Dominating ‘Bama defense states its case

The comparisons are starting now, the way they always do when we recognize greatness in our midst. These days, it is not good enough to look at something in the context of its own era. When we see something extraordinary in sports, the temptation to measure it against the fuzzy memory of time is inexorably strong.

It is especially so at the University of Alabama, where the standard for defense was set 50 years ago by a team that allowed just 25 points in 11 games. That 1961 team led by Lee Roy Jordan and Bill Oliver is the stuff of legends not just here, but throughout the annals of college football, hailed almost unanimously as the best defense of all time.

Now here comes a modern challenger to that legacy, making its case in a different way and in a different era. Football is not the same sport as it was a half-century ago. The fast-paced spread offenses, the dual-threat quarterbacks, the impact of skilled receivers have made it impossible to do what Alabama did in 1961, allowing just three touchdowns all season and recording six shutouts.

But if that level of supremacy could be adapted to today, it might look like the Crimson Tide in 2011: Two shutouts. A paltry 6.9 points, 180.5 yards and 44.9 rushing yards allowed per game — all tops in the nation. At least eight players off this defense could be taken in the first three rounds of the NFL draft next spring.

“One thing we do here is try to play to our standards,” senior nose guard Josh Chapman said. “And our standard is to go out and dominate.”

There is, of course, a temptation to look at that swagger and crunch those numbers and throw this version of Alabama’s defense into the conversation as the greatest of all time. But first, it will have to prove it’s the best in the SEC.

Even in a league that plays a brand of defense unlike any other across college football, No. 1 ranked LSU and No. 2 Alabama are on an entirely different level. And thus, when these teams play each other Saturday night at Bryant-Denny Stadium in the biggest game of the season, these great defenses will have a chance to add on to their legacies.

“It’s definitely going to be a real good game, definitely going to be a game of defenses,” linebacker Dont’a Hightower said. “It’s going to come down to who’s going to break whose will.”

For Alabama, though, a game like this and a defense like this have been years in the making, a convergence of recruiting and philosophy that only Nick Saban is capable of pulling off.

Consider: Such is the faith in Saban, his complex 3-4 scheme and his ability to cultivate talent that Alabama was ranked No. 1 in the preseason last year despite losing nine defensive starters — including three consensus All-Americans and three more NFL draft picks — following its national championship in 2009.

And also consider this: Even though the reality didn’t match the expectations for that group, it finished in the top six in points and yards allowed. Even in a down year, with a young roster, Alabama’s defense was among the best in the country.

“The talent was always there,” safety Robert Lester said. “Coming in last year, a lot of guys weren’t sure what our defense was. Now they’re comfortable to go out there and make calls and not have mental errors.”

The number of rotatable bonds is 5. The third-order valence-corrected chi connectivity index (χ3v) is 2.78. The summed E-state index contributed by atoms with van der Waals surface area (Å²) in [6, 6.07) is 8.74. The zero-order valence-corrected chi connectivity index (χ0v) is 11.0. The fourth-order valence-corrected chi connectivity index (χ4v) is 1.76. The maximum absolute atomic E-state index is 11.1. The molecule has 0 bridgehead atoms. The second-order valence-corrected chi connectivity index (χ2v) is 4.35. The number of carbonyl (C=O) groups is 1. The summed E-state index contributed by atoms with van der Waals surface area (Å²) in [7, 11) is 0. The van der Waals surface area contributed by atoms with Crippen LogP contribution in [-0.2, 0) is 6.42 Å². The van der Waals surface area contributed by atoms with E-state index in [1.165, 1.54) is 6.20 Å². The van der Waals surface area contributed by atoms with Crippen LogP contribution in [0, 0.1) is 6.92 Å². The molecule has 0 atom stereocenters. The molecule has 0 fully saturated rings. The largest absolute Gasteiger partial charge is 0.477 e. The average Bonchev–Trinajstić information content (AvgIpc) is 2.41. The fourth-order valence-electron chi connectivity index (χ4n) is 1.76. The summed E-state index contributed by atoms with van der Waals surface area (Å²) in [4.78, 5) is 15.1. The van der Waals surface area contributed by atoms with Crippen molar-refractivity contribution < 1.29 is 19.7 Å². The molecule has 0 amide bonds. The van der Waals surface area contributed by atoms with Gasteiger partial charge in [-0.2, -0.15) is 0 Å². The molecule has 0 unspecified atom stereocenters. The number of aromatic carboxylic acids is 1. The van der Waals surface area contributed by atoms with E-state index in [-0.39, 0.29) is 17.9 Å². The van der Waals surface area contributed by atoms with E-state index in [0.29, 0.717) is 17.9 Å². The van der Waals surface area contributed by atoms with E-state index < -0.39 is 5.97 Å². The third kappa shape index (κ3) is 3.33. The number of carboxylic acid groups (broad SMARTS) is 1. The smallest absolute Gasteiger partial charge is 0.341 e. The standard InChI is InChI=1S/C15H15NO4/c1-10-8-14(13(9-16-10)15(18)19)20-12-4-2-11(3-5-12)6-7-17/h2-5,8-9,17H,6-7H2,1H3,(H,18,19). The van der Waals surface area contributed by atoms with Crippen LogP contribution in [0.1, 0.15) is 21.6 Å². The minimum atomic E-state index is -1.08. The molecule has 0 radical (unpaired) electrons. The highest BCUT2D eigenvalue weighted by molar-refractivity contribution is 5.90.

In almost every way, Alabama’s defense fell short of its standard last year. It didn’t dominate games. It gave up 35 points to South Carolina in a shocker. It watched helplessly as LSU converted a fourth-and-1 reverse for 23 yards, all but assuring a 24-21 loss. It was embarrassed by Cam Newton as rival Auburn came from 24 points back to win in Tuscaloosa on the way to a national championship.

For a long time, Alabama’s coaches believed the ceiling for this defense would be higher than even the national championship team. Players such as Hightower, a monstrous 6-foot-4, 260-pound linebacker with NFL speed, free safety Mark Barron and cornerback Dre Kirkpatrick had more upside as a group than even the national championship team that featured stars like Rolando McClain, Javier Arenas and Terrence Cody.

But it simply didn’t happen right away, which maybe shouldn’t be too surprising since Alabama’s success is based on a scheme more complex than any in college football. Saban’s defense, passed down now to hyper-energetic, 35-year-old coordinator Kirby Smart, is based on a simple principle.

Recruit size, speed and strength — Alabama’s linebackers could be linemen at many Div. I schools — and stop the run by dominating the line of scrimmage. Then once the opponent has given up trying, it’s time to start blitzing, bringing pressure from all angles and usually never from the same place. And here’s the kicker: Alabama’s secondary is so good, with its disguised coverage and unmatched athleticism, it very rarely is made to pay for being so aggressive.

“Just the terminology and knowing what coverage goes with what motion and leverage and knowing how to play it, it’s very complex,” Lester said.

Maybe too complex last year for a group with so little experience. But now, those disappointments have fallen into the backstory, as sophomores have become juniors and juniors have become seniors. After losing nine starters in 2010, the Crimson Tide brought nearly everyone back for 2011, and the results have been devastating.

“I think that knowledge and experience, the confidence that comes with that, are all things that have got them to play with a little more consistency, make less mistakes and have better awareness of what they need to do for their unit to be more successful,” Saban said. “Unfortunately, some of the best lessons you learn are the mistakes you make.”

Did those mistakes set the stage for the greatest defense in the modern era, if not ever? Shutting down LSU would be a huge step toward fulfilling that destiny.